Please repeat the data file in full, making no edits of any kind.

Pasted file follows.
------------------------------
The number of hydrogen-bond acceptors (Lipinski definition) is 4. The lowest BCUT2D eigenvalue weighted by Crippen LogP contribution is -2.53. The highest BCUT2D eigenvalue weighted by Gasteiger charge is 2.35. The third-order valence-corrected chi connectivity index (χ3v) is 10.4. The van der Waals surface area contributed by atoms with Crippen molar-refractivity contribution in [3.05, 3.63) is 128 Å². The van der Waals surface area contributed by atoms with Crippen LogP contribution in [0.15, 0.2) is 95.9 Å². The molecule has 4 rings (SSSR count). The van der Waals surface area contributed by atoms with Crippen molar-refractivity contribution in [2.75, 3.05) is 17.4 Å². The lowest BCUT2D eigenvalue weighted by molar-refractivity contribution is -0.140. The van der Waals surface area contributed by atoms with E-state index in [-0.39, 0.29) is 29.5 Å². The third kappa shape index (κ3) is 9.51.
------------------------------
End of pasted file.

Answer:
The number of hydrogen-bond acceptors (Lipinski definition) is 4. The lowest BCUT2D eigenvalue weighted by Crippen LogP contribution is -2.53. The highest BCUT2D eigenvalue weighted by Gasteiger charge is 2.35. The third-order valence-corrected chi connectivity index (χ3v) is 10.4. The van der Waals surface area contributed by atoms with Crippen molar-refractivity contribution in [3.05, 3.63) is 128 Å². The van der Waals surface area contributed by atoms with Crippen LogP contribution in [0.15, 0.2) is 95.9 Å². The molecule has 4 rings (SSSR count). The van der Waals surface area contributed by atoms with Crippen molar-refractivity contribution in [2.75, 3.05) is 17.4 Å². The lowest BCUT2D eigenvalue weighted by molar-refractivity contribution is -0.140. The van der Waals surface area contributed by atoms with E-state index in [-0.39, 0.29) is 29.5 Å². The third kappa shape index (κ3) is 9.51.